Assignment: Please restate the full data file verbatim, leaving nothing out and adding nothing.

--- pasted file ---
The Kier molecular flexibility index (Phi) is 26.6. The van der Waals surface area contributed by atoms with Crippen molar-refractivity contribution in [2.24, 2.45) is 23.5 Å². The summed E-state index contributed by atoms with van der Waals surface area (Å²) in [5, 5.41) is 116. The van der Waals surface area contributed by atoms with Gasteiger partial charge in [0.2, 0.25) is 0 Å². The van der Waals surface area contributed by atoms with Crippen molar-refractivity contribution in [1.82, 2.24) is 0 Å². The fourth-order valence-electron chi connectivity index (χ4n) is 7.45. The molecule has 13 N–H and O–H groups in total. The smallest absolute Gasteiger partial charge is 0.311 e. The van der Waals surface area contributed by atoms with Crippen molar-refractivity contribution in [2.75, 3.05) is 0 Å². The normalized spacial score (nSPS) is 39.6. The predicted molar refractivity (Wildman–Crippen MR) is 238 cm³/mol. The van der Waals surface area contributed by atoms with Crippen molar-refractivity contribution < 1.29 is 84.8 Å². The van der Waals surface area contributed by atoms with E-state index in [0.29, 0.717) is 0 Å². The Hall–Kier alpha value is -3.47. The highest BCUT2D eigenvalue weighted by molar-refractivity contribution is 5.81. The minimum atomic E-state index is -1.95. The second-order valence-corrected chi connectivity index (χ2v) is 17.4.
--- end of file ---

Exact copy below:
The Kier molecular flexibility index (Phi) is 26.6. The van der Waals surface area contributed by atoms with Crippen molar-refractivity contribution in [2.24, 2.45) is 23.5 Å². The summed E-state index contributed by atoms with van der Waals surface area (Å²) in [5, 5.41) is 116. The van der Waals surface area contributed by atoms with Gasteiger partial charge in [0.2, 0.25) is 0 Å². The van der Waals surface area contributed by atoms with Crippen molar-refractivity contribution in [1.82, 2.24) is 0 Å². The fourth-order valence-electron chi connectivity index (χ4n) is 7.45. The molecule has 13 N–H and O–H groups in total. The smallest absolute Gasteiger partial charge is 0.311 e. The van der Waals surface area contributed by atoms with Crippen molar-refractivity contribution in [2.75, 3.05) is 0 Å². The normalized spacial score (nSPS) is 39.6. The predicted molar refractivity (Wildman–Crippen MR) is 238 cm³/mol. The van der Waals surface area contributed by atoms with Crippen molar-refractivity contribution < 1.29 is 84.8 Å². The van der Waals surface area contributed by atoms with E-state index in [0.29, 0.717) is 0 Å². The Hall–Kier alpha value is -3.47. The highest BCUT2D eigenvalue weighted by molar-refractivity contribution is 5.81. The minimum atomic E-state index is -1.95. The second-order valence-corrected chi connectivity index (χ2v) is 17.4.